Let’s Stop Using Christian as an Adjective
Do you call yourself a Christian? What does that word mean to you? What might it mean to others? Especially to those who aren’t part of our faith community? Let us consider if we should use Christian as a noun, Christian as an adjective, or Christian as something else.
Christian in the Bible
The word Christian does occur in Scripture, but not often.
Luke uses it twice in the book of Acts. He first confirms that the word popped up in Antioch (Acts 11:26). It was a label given to those who follow Jesus, that is, the Christ (the Messiah). Later King Agrippa uses it when talking to Paul at his trial (Acts 26:28).
Peter is the only other biblical writer who uses the word, Christian. He writes about those who suffer for their faith as followers of Jesus. He encourages them to not be ashamed but to praise God (1 Peter 4:16). Implicitly, when our walk with Jesus aligns so closely with him, that we face attack, this persecution, in effect, confirms our faith. Although unwanted, this opposition becomes a praiseworthy event.
Noun Versus Adjective
In each of these cases, the writers use Christian as a noun. This is an appropriate convention for us to follow. However, we often encounter this word misused as an adjective: as in Christian music, Christian movie, Christian business, Christian community, and Christian book, to name a few common usages. And singer Steve Taylor facetiously sang a song that mentioned a Christian cow. This jest certainly shows the absurdity of employing Christian as an adjective
Although the dictionary now permits using Christian as an adjective—no doubt prompted because of its common misuse—we must remind ourselves that this usage isn’t a biblical application for the word. Rob Bell writes that “Christian is a great noun and a poor adjective” (Velvet Elvis, page 84).
Yet even as a noun, Christian means different things to different people. Because of that it’s a label packed with misunderstanding. For this reason, I personally don’t like the tag of Christian, and I try to minimize using it. I prefer calling myself a follower of Jesus, or if I’m being overly confident, a disciple of Jesus. Yet to avoid confusing my audience, I sometimes resort to saying that I’m a Christian.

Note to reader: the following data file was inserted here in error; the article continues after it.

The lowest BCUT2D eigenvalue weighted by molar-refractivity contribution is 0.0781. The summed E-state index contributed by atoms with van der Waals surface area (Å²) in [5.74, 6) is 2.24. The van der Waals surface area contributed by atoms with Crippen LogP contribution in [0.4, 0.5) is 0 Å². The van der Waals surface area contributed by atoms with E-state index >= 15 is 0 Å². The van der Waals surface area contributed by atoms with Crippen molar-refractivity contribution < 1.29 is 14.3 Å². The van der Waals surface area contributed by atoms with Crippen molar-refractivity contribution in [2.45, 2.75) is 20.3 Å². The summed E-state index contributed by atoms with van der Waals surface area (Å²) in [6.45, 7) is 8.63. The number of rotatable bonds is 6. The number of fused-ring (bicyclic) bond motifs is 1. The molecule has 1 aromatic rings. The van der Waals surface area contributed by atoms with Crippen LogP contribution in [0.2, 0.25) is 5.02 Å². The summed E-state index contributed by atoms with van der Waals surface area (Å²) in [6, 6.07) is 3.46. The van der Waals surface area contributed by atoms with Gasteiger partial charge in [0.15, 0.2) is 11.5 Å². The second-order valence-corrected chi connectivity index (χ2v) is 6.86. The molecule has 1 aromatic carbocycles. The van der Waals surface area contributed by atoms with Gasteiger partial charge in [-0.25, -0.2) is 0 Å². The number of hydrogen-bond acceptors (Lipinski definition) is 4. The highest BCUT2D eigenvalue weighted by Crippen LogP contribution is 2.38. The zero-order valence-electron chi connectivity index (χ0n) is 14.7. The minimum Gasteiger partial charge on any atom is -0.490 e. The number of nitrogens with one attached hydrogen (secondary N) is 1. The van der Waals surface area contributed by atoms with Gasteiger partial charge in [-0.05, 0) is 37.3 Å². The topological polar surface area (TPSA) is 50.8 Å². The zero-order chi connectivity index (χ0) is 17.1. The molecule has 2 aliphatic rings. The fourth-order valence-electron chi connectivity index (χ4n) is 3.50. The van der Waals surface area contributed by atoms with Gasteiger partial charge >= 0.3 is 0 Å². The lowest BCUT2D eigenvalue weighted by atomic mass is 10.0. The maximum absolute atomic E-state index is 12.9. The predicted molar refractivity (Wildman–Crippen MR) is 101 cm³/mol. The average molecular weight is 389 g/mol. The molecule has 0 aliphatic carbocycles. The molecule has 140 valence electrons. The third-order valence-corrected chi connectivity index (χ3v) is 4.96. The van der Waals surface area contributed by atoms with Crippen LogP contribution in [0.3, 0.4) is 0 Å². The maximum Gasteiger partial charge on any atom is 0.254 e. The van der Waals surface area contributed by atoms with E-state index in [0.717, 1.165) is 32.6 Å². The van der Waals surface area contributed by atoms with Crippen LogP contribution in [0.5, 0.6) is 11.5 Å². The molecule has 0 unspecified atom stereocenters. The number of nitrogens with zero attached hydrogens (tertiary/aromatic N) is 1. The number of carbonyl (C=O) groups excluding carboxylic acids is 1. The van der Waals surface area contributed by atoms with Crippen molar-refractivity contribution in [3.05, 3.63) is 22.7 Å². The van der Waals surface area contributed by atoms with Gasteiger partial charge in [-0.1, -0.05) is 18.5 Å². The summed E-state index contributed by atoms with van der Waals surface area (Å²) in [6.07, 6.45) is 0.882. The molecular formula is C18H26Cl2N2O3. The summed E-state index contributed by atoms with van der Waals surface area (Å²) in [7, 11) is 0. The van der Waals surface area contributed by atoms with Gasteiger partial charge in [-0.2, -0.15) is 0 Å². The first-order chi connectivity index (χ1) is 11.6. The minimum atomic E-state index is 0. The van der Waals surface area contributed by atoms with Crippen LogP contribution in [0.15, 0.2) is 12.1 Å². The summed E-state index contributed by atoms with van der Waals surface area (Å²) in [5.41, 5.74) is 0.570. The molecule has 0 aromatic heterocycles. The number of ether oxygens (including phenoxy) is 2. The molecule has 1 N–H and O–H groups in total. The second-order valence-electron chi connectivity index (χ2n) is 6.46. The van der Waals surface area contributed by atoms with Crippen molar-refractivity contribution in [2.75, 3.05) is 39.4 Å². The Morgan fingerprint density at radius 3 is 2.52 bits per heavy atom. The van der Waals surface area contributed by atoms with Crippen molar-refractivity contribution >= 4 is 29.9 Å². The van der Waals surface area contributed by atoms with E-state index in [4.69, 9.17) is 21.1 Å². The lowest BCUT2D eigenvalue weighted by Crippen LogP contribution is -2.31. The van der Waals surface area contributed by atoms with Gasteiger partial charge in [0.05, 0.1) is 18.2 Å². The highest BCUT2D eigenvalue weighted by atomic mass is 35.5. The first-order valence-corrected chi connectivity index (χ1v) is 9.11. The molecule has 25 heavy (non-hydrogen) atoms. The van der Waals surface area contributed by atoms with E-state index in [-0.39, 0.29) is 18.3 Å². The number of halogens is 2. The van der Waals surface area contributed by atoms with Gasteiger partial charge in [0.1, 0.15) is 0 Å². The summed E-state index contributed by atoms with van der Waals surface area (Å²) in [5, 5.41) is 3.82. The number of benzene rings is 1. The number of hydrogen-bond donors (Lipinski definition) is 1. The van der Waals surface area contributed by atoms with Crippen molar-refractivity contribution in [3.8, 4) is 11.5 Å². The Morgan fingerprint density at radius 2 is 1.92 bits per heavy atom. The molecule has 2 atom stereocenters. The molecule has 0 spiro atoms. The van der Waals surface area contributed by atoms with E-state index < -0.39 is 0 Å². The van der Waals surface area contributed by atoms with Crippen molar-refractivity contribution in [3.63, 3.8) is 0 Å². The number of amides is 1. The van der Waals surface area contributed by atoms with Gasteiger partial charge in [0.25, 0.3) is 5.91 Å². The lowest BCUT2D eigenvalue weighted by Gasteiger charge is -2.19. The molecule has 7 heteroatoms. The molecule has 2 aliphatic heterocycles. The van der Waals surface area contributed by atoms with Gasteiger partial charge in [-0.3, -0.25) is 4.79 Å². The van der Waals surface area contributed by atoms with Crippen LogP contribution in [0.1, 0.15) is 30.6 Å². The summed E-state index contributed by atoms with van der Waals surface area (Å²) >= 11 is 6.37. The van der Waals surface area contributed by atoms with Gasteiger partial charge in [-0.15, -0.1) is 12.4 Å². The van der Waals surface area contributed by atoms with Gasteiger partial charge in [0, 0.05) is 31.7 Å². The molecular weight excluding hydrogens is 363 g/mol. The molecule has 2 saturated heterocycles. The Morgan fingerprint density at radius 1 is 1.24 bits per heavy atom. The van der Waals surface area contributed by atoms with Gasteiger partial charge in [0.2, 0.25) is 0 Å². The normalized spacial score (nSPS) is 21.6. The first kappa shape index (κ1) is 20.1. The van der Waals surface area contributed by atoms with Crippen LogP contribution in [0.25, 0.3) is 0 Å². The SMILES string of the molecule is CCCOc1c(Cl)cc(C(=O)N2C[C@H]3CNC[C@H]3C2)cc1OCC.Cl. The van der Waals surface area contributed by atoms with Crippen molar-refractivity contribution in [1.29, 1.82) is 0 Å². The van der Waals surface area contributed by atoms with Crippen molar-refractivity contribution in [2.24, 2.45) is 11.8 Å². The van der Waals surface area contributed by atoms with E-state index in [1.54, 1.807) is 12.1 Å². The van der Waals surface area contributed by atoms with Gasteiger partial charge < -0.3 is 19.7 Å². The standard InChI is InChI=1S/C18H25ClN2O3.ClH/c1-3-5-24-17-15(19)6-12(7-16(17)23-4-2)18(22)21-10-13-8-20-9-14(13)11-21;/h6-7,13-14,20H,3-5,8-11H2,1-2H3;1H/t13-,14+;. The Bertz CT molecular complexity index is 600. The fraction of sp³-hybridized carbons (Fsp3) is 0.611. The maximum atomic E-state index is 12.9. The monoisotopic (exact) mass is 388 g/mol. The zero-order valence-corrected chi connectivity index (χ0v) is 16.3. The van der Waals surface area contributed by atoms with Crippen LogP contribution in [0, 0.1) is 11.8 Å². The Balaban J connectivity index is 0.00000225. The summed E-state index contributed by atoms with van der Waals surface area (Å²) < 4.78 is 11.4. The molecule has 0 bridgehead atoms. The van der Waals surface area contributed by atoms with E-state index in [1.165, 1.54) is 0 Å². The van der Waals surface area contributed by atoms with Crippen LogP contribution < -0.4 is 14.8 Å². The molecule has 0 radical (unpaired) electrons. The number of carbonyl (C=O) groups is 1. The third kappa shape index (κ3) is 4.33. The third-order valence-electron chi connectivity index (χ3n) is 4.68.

As an author who often writes books for the Christian market—that is, for followers of Jesus—I’m often confronted with the need to use Christian as an adjective for the sake of clarity. This results in admitting that I am a Christian author and that I write Christian books. (More correctly, I am an author who is a Christian—that is, I follow Jesus. And my books are for other Christians—that is, other followers of Jesus.)
My attempts to explain these two truths without using the word Christian, only confuses people and leads them to make wrong assumptions about me and the topics I cover.
Should Christian be a Verb?
I, along with many others, have advocated that love is a verb. That is, love isn’t how we feel or think; it’s how we act. We show our love by what we do.
I wonder if we would likewise benefit by thinking of Christian as a verb. Yes, being a Christian is about belief and faith, but if we don’t put our faith into action, what good is it? Can we have a true faith without doing good (James 2:14-19)?
Moving Forward as Christians
I encourage you to embrace Christian as a noun, stop using it as an adjective, and explore how you can turn it into a verb. This may be the most effective witness we can offer.
Peter DeHaan writes about biblical Christianity to confront status quo religion and live a life that matters. He seeks a fresh approach to following Jesus through the lens of Scripture, without the baggage of made-up traditions and meaningless practices.
Read more in his books, blog, and weekly email updates.
2 replies on “Is Christian a Noun or an Adjective?”
This is a good post. I too prefer to self identify as either a Christ-follower or disciple myself. The term Christian has taken on too many differ meanings to express a clear truth. The same can be said about the term “evangelical “. While first used in Europe as someone who was a Protestant as apposed to a Roman Catholic, and still is over there, that term here in the states can mean so many different things that I will not use it to self identify. I believe that the author of confusion is ultimately responsible for once meaningful words to lose their original meanings.
Yes, Robert, Evangelical is another label I want to avoid. Thanks for commenting!